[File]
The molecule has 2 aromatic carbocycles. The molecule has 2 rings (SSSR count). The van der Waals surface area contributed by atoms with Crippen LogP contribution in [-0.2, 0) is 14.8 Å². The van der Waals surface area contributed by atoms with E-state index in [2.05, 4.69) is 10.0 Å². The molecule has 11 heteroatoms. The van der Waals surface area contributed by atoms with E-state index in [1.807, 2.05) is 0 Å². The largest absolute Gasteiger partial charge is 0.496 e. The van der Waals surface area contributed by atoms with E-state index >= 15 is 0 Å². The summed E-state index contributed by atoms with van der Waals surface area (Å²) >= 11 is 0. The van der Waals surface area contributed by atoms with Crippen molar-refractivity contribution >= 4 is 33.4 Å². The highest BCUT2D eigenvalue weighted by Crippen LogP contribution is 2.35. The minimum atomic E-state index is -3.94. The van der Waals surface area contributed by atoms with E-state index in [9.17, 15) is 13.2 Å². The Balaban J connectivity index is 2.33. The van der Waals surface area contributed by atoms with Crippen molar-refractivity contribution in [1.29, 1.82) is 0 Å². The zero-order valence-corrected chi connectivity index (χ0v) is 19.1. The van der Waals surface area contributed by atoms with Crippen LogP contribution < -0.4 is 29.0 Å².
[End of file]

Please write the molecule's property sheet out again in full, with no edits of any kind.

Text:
The molecule has 2 aromatic carbocycles. The molecule has 2 rings (SSSR count). The van der Waals surface area contributed by atoms with Crippen LogP contribution in [-0.2, 0) is 14.8 Å². The van der Waals surface area contributed by atoms with E-state index in [2.05, 4.69) is 10.0 Å². The molecule has 11 heteroatoms. The van der Waals surface area contributed by atoms with E-state index in [1.807, 2.05) is 0 Å². The largest absolute Gasteiger partial charge is 0.496 e. The van der Waals surface area contributed by atoms with E-state index >= 15 is 0 Å². The summed E-state index contributed by atoms with van der Waals surface area (Å²) >= 11 is 0. The van der Waals surface area contributed by atoms with Crippen molar-refractivity contribution >= 4 is 33.4 Å². The highest BCUT2D eigenvalue weighted by Crippen LogP contribution is 2.35. The minimum atomic E-state index is -3.94. The van der Waals surface area contributed by atoms with E-state index in [9.17, 15) is 13.2 Å². The Balaban J connectivity index is 2.33. The van der Waals surface area contributed by atoms with Crippen molar-refractivity contribution in [1.29, 1.82) is 0 Å². The zero-order valence-corrected chi connectivity index (χ0v) is 19.1. The van der Waals surface area contributed by atoms with Crippen LogP contribution < -0.4 is 29.0 Å².